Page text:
Robin said...

we all like to think things were different in those days..and in some ways, they were. but unfortunately, sexual abuse and abuse in general is not a new concept...it's been around forever, i imagine. it's just seems to be getting worse or maybe getting more attention (rightly so).

i remember i had an uncle who gave me the heebie jeebies when i was a young girl. we didn't see him much but whenever he was around, i pretty openly (for a young girl) stated my feelings of dislike and general uneasiness around him...to my mom, sister, whoever. i don't think he ever did anything to me, but there was a LOOK in his eyes that scared me. thank god my mom and others listened to me, i was never left alone with him after i spoke up. i don't know if they ever really suspected anything but at least they protected me.

the last time i was in my mid twenties. i still felt the same "grossness" about him and made sure i was never alone with him (even though he was quite elderly by this time).

i'm sorry you had the nightmare, but i hope it was only to bring the memory to your surface long enough to warn your daughter of such things.

remember, you are safe now!

Voyager said...

I got here through heartinsanfransisco's award, and I am so happy I found your blog. I'll be back. The way you write feels like you are sitting in my kitchen having a good chat. Clever, expressive, no pretentions.
V.

QT said...

I really loved the beginning of this post. I remember summer days like that, where you were so busy playing that you would "forget" to eat.

I am so glad nothing horrible happened to you. Maybe just the fact that you mustered that "Hey" was enough to send him elsewhere - you never know.

Jennifer said...

You're giving me the shudders, even now. Holy cow, you were a lucky girl. Maybe the bathing cap was a turn off?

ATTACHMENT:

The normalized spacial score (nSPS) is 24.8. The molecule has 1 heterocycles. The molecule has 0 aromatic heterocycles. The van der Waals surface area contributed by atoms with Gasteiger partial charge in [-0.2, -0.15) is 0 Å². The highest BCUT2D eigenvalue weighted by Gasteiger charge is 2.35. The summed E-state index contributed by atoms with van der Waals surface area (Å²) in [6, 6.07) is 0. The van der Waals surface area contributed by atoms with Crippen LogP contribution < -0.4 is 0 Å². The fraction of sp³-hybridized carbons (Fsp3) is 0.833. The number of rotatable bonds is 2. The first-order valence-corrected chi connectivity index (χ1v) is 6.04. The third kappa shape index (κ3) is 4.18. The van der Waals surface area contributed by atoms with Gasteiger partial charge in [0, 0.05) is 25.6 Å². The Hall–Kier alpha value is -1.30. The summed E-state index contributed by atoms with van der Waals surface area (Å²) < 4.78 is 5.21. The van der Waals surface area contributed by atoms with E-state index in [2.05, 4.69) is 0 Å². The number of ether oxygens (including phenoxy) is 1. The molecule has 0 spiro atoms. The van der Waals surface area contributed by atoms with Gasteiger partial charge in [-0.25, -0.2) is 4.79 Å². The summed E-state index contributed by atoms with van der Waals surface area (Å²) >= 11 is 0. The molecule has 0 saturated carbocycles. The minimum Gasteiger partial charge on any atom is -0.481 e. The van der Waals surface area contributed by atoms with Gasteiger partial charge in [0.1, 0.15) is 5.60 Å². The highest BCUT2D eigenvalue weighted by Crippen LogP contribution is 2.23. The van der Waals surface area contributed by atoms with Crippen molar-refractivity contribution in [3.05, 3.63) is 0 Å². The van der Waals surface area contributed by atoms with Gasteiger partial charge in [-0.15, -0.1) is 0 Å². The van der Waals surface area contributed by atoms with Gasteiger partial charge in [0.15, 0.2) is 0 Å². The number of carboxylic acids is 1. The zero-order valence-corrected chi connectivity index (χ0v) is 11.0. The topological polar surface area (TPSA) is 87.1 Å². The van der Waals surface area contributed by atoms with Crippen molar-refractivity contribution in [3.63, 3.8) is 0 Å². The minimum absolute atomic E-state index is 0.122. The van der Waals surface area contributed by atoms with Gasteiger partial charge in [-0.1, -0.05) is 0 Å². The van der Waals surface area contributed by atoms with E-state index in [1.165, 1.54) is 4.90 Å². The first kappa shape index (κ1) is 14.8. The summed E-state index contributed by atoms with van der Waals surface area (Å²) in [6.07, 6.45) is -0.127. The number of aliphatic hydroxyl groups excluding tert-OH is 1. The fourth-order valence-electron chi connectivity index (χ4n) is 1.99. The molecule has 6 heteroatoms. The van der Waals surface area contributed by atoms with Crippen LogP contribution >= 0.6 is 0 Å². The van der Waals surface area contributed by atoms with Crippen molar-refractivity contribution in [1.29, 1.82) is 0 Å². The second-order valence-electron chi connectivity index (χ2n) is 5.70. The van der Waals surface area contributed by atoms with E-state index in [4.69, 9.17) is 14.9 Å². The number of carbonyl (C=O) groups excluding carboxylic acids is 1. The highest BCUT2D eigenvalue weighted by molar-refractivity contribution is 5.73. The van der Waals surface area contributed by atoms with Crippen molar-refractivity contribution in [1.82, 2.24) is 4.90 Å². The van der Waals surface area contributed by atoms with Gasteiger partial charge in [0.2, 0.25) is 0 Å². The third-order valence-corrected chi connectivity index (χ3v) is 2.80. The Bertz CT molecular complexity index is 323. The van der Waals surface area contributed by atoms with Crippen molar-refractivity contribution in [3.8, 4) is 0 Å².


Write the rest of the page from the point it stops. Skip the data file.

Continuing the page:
Although wearing one with hair on it? Brilliant.

Tink said...

That's crazy! I get goosebumps just thinking about it. I wonder if the other person thinks about it too. Do they feel guilty?

meno said...

chani, the advent of hippy long hair colliding with swim cap etiquette. It was an odd year.

ortizzle, i don't think i had ever been told not to walk places alone. Because we lived in a "safe" neighborhood.

ellie, i am so fiercely determined not to let the things that happened to me happen to my daughter. That's why i tell her the truth.

schmoopie, okay, i admit it, i did get up and go check on her. She was sleeping peacefully.

moi, i never told anyone for years and years. I just sort of forgot about it. But not really.

robin, i tell Em to ALWAYS listen to that instinct giving you the creeps. That's great that your family listened to you. Did any of them get that feeling too?

voyager, thank you very much. :)

qt, those were the days when summer went on forever, or at least we thought it did.

jennifer, maybe, or maybe when he wrapped his arm around me to knock me down, he realized that i was a young, flat-chested, girl. But i'll never know.

tink, i wonder too. It happened so fast that it just didn't seem real. I wonder what he went on to. i wonder if it was someone i knew.

urban-urchin said...

That is terrifying. I am so very glad that it didn't progress beyond that.